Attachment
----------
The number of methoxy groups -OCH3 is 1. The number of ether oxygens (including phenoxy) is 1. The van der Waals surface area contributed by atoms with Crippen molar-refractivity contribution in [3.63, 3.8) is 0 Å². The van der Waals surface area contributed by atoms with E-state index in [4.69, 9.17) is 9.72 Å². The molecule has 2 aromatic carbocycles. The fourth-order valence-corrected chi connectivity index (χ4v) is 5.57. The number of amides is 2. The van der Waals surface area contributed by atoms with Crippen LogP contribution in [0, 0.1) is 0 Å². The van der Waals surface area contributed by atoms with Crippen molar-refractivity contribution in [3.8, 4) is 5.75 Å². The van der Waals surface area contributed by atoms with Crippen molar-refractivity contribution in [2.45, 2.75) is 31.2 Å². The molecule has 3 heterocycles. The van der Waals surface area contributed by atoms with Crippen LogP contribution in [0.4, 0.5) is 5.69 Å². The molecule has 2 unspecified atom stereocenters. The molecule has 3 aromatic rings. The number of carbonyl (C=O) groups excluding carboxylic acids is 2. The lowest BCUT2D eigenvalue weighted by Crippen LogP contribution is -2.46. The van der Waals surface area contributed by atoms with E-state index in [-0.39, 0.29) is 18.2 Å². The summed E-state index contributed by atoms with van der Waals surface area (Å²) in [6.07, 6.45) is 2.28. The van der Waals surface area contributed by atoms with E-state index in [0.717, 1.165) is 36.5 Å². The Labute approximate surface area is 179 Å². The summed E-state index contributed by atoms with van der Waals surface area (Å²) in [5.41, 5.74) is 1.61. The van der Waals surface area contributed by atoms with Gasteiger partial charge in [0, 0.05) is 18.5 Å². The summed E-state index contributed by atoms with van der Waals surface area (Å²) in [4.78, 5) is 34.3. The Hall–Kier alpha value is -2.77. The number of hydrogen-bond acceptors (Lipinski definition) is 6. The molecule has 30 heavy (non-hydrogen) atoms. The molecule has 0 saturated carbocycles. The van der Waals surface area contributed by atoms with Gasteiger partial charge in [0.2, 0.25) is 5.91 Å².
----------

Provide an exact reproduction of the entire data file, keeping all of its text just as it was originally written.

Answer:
The number of methoxy groups -OCH3 is 1. The number of ether oxygens (including phenoxy) is 1. The van der Waals surface area contributed by atoms with Crippen molar-refractivity contribution in [3.63, 3.8) is 0 Å². The van der Waals surface area contributed by atoms with E-state index in [4.69, 9.17) is 9.72 Å². The molecule has 2 aromatic carbocycles. The fourth-order valence-corrected chi connectivity index (χ4v) is 5.57. The number of amides is 2. The van der Waals surface area contributed by atoms with Crippen LogP contribution in [0, 0.1) is 0 Å². The van der Waals surface area contributed by atoms with Crippen molar-refractivity contribution in [3.8, 4) is 5.75 Å². The van der Waals surface area contributed by atoms with Crippen molar-refractivity contribution in [2.45, 2.75) is 31.2 Å². The molecule has 3 heterocycles. The van der Waals surface area contributed by atoms with Crippen LogP contribution in [0.4, 0.5) is 5.69 Å². The molecule has 2 unspecified atom stereocenters. The molecule has 3 aromatic rings. The number of carbonyl (C=O) groups excluding carboxylic acids is 2. The lowest BCUT2D eigenvalue weighted by Crippen LogP contribution is -2.46. The van der Waals surface area contributed by atoms with E-state index in [-0.39, 0.29) is 18.2 Å². The summed E-state index contributed by atoms with van der Waals surface area (Å²) in [6.07, 6.45) is 2.28. The van der Waals surface area contributed by atoms with E-state index in [0.717, 1.165) is 36.5 Å². The Labute approximate surface area is 179 Å². The summed E-state index contributed by atoms with van der Waals surface area (Å²) in [5.41, 5.74) is 1.61. The van der Waals surface area contributed by atoms with Gasteiger partial charge in [0, 0.05) is 18.5 Å². The summed E-state index contributed by atoms with van der Waals surface area (Å²) in [4.78, 5) is 34.3. The Hall–Kier alpha value is -2.77. The number of hydrogen-bond acceptors (Lipinski definition) is 6. The molecule has 30 heavy (non-hydrogen) atoms. The molecule has 0 saturated carbocycles. The van der Waals surface area contributed by atoms with Gasteiger partial charge in [0.2, 0.25) is 5.91 Å².